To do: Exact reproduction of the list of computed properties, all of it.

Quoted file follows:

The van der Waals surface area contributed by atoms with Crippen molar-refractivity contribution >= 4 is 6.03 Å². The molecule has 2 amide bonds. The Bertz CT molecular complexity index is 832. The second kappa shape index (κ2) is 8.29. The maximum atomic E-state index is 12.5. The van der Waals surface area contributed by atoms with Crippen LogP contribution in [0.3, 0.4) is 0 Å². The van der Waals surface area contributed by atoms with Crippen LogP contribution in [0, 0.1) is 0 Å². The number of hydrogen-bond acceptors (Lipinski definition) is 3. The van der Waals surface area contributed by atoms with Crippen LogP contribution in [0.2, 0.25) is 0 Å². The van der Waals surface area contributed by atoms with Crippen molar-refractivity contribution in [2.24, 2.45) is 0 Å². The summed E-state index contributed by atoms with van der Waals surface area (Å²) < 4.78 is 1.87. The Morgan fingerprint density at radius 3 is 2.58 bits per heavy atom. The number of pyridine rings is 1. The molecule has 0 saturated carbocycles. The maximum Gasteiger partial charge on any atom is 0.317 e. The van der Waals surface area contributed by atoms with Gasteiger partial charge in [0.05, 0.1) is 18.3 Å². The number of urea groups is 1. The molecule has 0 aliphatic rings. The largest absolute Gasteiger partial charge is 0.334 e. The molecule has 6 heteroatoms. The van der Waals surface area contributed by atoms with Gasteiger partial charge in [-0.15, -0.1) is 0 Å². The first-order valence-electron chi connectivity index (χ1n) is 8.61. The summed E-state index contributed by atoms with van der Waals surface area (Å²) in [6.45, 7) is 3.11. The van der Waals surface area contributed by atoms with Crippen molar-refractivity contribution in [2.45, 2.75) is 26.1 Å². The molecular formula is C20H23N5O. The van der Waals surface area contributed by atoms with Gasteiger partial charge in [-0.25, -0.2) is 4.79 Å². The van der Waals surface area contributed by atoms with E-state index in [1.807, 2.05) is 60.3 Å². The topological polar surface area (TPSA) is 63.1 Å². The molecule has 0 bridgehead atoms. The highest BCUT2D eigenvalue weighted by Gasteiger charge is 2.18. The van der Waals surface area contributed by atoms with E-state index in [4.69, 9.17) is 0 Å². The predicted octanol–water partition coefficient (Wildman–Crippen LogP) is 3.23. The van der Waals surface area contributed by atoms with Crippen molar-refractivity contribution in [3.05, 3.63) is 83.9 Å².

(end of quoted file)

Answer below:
The van der Waals surface area contributed by atoms with Crippen molar-refractivity contribution >= 4 is 6.03 Å². The molecule has 2 amide bonds. The Bertz CT molecular complexity index is 832. The second kappa shape index (κ2) is 8.29. The maximum atomic E-state index is 12.5. The van der Waals surface area contributed by atoms with Crippen LogP contribution in [0.3, 0.4) is 0 Å². The van der Waals surface area contributed by atoms with Crippen LogP contribution in [0, 0.1) is 0 Å². The number of hydrogen-bond acceptors (Lipinski definition) is 3. The van der Waals surface area contributed by atoms with Crippen LogP contribution in [0.2, 0.25) is 0 Å². The van der Waals surface area contributed by atoms with Crippen molar-refractivity contribution in [2.24, 2.45) is 0 Å². The summed E-state index contributed by atoms with van der Waals surface area (Å²) < 4.78 is 1.87. The Morgan fingerprint density at radius 3 is 2.58 bits per heavy atom. The number of pyridine rings is 1. The molecule has 0 saturated carbocycles. The maximum Gasteiger partial charge on any atom is 0.317 e. The van der Waals surface area contributed by atoms with Gasteiger partial charge in [0.05, 0.1) is 18.3 Å². The number of urea groups is 1. The molecule has 0 aliphatic rings. The largest absolute Gasteiger partial charge is 0.334 e. The molecule has 6 heteroatoms. The van der Waals surface area contributed by atoms with Gasteiger partial charge in [-0.15, -0.1) is 0 Å². The first-order valence-electron chi connectivity index (χ1n) is 8.61. The summed E-state index contributed by atoms with van der Waals surface area (Å²) in [6.45, 7) is 3.11. The van der Waals surface area contributed by atoms with Crippen molar-refractivity contribution in [2.45, 2.75) is 26.1 Å². The molecular formula is C20H23N5O. The van der Waals surface area contributed by atoms with Gasteiger partial charge in [-0.25, -0.2) is 4.79 Å². The van der Waals surface area contributed by atoms with E-state index in [1.807, 2.05) is 60.3 Å². The topological polar surface area (TPSA) is 63.1 Å². The molecule has 0 bridgehead atoms. The highest BCUT2D eigenvalue weighted by Gasteiger charge is 2.18. The van der Waals surface area contributed by atoms with E-state index in [4.69, 9.17) is 0 Å². The predicted octanol–water partition coefficient (Wildman–Crippen LogP) is 3.23. The van der Waals surface area contributed by atoms with Crippen molar-refractivity contribution in [3.05, 3.63) is 83.9 Å².